• Private Archibald Henry Brown, 15th Battalion, Royal Warwickshire Regiment
  • Lance Corporal Hugo Buckley, 16th Battalion, Royal Warwickshire Regiment
  • Private Rowland Hill Burgess, 15th Battalion, Royal Warwickshire Regiment
  • Lance Corporal Henry Wood Doble, 15th Battalion, Royal Warwickshire Regiment
  • Private Oliver Robert Foreshew, 2nd Battalion, Royal Warwickshire Regiment
  • Private Garnet Smith, 15th Battalion, Royal Warwickshire Regiment
  • Private Henry Troman, 15th Battalion, Royal Warwickshire Regiment
  • Private Frederick George Wilsdon, 14th Battalion, Royal Warwickshire Regiment

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28th July 1916

Oxfordshire-born Rifleman George Savage was killed in action on 28th July 1916 serving with the King’s Royal Rifle Corps. Born in Hook Norton in 1895, George was the third of six children born to parents John Embra Savage and his wife, Jane (née Radbourn). The couple’s sixth child, Hilda Annie, was born towards the end of 1904, the same year that her mother died so it seems likely that Jane died in childbirth. Hilda died early in 1905.

George’s father died in 1910 and, by 1911, 16-year-old farm labourer George had moved to Warwickshire and was living in Braggs Farm Lane, Dickens Heath, with his aunt and uncle, Jane Mary and Tom Henry Savage.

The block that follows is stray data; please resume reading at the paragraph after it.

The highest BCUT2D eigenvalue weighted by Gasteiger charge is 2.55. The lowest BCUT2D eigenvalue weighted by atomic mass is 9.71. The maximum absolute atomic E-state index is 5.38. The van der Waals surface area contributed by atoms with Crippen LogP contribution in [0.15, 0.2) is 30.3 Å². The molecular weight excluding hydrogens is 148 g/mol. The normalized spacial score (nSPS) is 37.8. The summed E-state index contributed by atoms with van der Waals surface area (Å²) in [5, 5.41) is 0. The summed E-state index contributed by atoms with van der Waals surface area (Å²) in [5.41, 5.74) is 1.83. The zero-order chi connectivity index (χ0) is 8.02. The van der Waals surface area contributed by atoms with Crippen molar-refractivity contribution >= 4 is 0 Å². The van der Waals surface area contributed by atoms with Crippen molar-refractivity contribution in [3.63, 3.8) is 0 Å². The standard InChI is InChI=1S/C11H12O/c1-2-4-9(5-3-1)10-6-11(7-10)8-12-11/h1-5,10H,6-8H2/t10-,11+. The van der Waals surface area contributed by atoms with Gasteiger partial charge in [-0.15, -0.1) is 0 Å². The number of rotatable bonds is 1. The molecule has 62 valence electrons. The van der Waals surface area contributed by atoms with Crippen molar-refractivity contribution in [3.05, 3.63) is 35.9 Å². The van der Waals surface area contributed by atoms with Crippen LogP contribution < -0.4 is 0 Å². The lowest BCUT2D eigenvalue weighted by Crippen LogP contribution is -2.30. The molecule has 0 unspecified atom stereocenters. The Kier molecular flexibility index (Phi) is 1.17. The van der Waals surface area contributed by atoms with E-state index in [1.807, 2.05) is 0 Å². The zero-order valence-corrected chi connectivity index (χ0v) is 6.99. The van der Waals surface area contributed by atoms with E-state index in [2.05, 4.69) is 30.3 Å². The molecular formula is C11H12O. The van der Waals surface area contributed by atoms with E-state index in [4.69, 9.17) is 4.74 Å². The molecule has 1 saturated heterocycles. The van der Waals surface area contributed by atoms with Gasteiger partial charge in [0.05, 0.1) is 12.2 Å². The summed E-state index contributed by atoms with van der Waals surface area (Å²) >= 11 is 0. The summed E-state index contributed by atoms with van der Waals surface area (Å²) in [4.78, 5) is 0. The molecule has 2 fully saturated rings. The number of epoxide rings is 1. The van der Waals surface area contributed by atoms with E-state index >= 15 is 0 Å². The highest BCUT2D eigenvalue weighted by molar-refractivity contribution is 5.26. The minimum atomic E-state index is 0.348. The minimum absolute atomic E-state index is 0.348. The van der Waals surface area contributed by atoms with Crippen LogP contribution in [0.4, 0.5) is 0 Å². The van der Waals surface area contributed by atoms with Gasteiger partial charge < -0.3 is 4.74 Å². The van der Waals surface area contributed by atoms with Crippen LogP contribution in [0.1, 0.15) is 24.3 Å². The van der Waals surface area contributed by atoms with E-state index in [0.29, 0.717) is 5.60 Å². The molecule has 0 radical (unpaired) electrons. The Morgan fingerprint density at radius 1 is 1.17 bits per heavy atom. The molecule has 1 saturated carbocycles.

Fragments of George’s service record have survived. He enlisted in the Army on 26th October 1915 and was in the UK until embarking for France on 17th March 1916 where he served until his death just over four months later. In May 1916 he was placed on a charge for using insubordinate language to his superior officer. One of the fragments of paper in the service file seem to relate to a different soldier, as they suggest a birth in 1884 (11 years earlier than “our” George) as well as a marriage in 1905 (when George would only have been ten years old) and four children, the eldest born in 1908 (when George would have been 13).

Other fragments in the service record show that George’s eldest brother, John Henry, wrote to the War Office asking for details of the circumstances of George’s death. John also provided details of his siblings on the next-of-kin form. He listed:

  • John Henry Savage, aged 30, The Green, Meriden
  • Ted [Edwin] Savage, aged 28, 9 Kingsland Road, Canton, Cardiff
  • Thomas Savage, aged 23, Lower Eastern Green, Coventry
  • Nellie [Selina Ellen] Savage, aged 21, 54 Middleton Rd, Banbury

Rifleman George Savage was killed on an otherwise quiet day, when his battalion relieved the 15th Welsh Regiment in the front line trenches. He is buried at Hebuterne Communal Cemetery, and is also commemorated locally on the war memorial at St Patrick’s Church, Salter Street. His name is also recorded on the Hook Norton war memorial.

If you have any further information about the family, please let us know.

Tracey
Heritage & Local Studies Librarian

tel.: 0121 704 6977
email: heritage@solihull.gov.uk